How Josh Warrington is preparing for boxing's return amid COVID-19

‘Normally I salute the crowd – it’d be a bit weird saluting just a set of seats!’: From not seeing his father while in isolation to trash talking opponents over Zoom… here’s how Josh Warrington is preparing for boxing’s return amid the coronavirus crisis

  • Josh Warrington discusses the possibility of boxing being held without fans
  • The coronavirus pandemic could see sweeping changes should bouts take place
  • IBF featherweight champion may be without his father and trainer in his corner
  • Warrington is growing used to the solitude the coronavirus has created recently 
  • Here’s how to help people impacted by Covid-19

Boxing is a sport of routine and regimen. Even at the very top, there is solace in the familiar.

‘I’ve got a weird one,’ Josh Warrington begins. ‘Before a fight I always have to go to for a pee. (But) when you’re gloved up… you don’t take them off until after the fight.’

So the IBF featherweight champion turns to trusted helping hands: typically, cornerman Jimmy Harrington and cutman Frank Hopkins.

Josh Warrington is growing used to the solitude that the novel coronavirus has created

‘I’ll close my eyes and start thinking mentally about the fight and everything that’s led me to where we are now. But then I might need to go,’ he says. 

‘One of them has to pull my shorts down and another helps me out, so to speak!’

Yet in these uncertain times, even the most intimate habits are under threat.

Boxing chiefs are scrambling to devise safe ways to end the shutdown crippling the sport, with virtual press conferences, short-sleeved officials and remote judging among the proposed solutions.

The hope is boxing can return in July with slimline shows behind closed doors, featuring fighters from the lower tiers. But the prospect of Britain’s biggest names fighting without fans grows increasingly likely.

‘(If) boxing is not going to resume in front of crowds until 2021, I don’t want to wait that long,’ Warrington says.

One thing looks certain: social distancing will do away with bloated entourages. No hangers on, and likely no more than a few cornermen will be allowed at shows.

Warrington’s team of five or six is tiny by modern standards. But even his close-knit team would not be immune, given those over 70 or with underlying health conditions are being advised to stay away.

There is a hope that boxing can return in July with slimline shows staged behind closed doors

‘That’s two of my team out,’ he says.

When we spoke, Warrington hadn’t seen his father, trainer and tactician Sean O’Hagan for about a month due to his historical health problems.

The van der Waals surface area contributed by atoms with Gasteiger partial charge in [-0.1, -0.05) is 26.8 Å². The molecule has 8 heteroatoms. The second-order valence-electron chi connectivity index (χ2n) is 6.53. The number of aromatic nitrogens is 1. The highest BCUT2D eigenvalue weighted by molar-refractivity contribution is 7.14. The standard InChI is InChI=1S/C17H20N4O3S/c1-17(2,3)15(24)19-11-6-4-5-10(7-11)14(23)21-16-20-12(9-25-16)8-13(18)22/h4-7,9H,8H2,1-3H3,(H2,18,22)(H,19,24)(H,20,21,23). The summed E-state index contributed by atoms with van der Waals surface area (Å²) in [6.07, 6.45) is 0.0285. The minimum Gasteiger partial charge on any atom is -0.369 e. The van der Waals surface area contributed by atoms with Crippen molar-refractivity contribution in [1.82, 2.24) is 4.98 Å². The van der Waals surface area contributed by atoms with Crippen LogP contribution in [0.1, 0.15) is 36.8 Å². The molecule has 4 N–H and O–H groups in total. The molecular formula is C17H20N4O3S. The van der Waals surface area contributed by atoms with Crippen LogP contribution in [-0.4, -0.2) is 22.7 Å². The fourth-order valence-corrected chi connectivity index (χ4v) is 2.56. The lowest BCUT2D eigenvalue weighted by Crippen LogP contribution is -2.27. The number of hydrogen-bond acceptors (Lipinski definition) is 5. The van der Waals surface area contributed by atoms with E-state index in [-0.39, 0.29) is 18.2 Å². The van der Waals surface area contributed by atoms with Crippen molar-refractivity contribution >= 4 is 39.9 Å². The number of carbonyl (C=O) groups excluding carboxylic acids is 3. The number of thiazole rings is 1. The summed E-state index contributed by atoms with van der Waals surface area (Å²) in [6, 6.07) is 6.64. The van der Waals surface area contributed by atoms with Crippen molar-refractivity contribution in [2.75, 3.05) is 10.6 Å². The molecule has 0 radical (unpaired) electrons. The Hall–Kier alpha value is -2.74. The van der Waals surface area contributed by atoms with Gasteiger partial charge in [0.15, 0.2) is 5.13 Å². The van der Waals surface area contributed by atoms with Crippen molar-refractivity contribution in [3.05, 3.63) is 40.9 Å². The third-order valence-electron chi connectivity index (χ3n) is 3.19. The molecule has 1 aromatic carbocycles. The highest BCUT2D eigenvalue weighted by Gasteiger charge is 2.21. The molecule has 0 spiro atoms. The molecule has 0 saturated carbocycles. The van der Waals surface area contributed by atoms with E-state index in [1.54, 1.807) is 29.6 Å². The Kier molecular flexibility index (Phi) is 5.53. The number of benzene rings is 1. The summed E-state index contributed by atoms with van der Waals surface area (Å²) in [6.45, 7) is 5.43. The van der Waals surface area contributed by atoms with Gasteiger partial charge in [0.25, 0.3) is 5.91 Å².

‘He’s been with me in every single fight and routine is probably one of the main things,’ Warrington says.

‘It’s him who conducts everybody and he’s probably the coolest one… he never really feels the pressure and if he does he hides it very well.’

Then there is cutman Hopkins, who is in his 70s and on whom Warrington relies on when the tank needs emptying.

The 29-year-old, like everyone else, could do without this new normal.

After a frustrating year, when unification fights deserted him, Warrington found new direction. He re-signed with Eddie Hearn and agreed terms for a fight with WBA titlist Can XU. Then the virus struck.

Social distancing measures would see fights for Warrington contested behind closed doors

He re-signed with Eddie Hearn (right) and agreed terms for a fight with WBA titlist Can XU

Should he now end up behind closed doors, it would be a huge blow to the fervent support base he has built en route from leisure centres to Leeds immortality. But in these uncertain times, Warrington is growing used to solitude.

He trains alone at his private gym and adds: ‘Fight camps are more or less like lockdown anyway. You do self-isolate… normally you don’t find yourself going out to pubs and restaurants.’

In the final weeks before fight night, even the mundane is off-limits.

‘I know if I go out to local supermarkets or shopping centres, people are going to walk past me and say: “Hi Josh, are you ready for your fight?” and then the next minute they’re sneezing,’ he says.

‘I’ve had people come up to me at open workouts coughing and spluttering, saying: “I’ve had a bit of a chest infection!”‘

Weight cuts can damage fighters’ immune systems at the best of times. In the coming months, extra measures will be required.

Weight cuts can damage fighters’ immune systems at the best of times and will be considered

Trash talking, for example, will likely be reserved for platforms such as Zoom. (‘It’d be a bit weird when I’m sitting in the kitchen, getting up and storming around the house screaming and shouting!’)

And under current proposals, trainers and referees will wear facemasks throughout a fight. The boxers would be allowed to take theirs off only once they’ve completed their entrance.

‘Normally when I get to the ring I stand on the canvas and turn round and salute the crowd,’ he says. ‘I probably wouldn’t do that!’ Warrington laughs. ‘It’d be a bit weird saluting a set of seats or walls!’

Instead among the few voices he will likely hear are those in the two corners, and the commentators sitting two metres apart at ringside.

‘No matter how many people are there,’ Warrington insists, ‘I’m always able to hear certain voices… my wife always seems to stand out.’

So, in normal times, does his dad.

Warrington trains alone at his private gym – something he was doing before the lockdown

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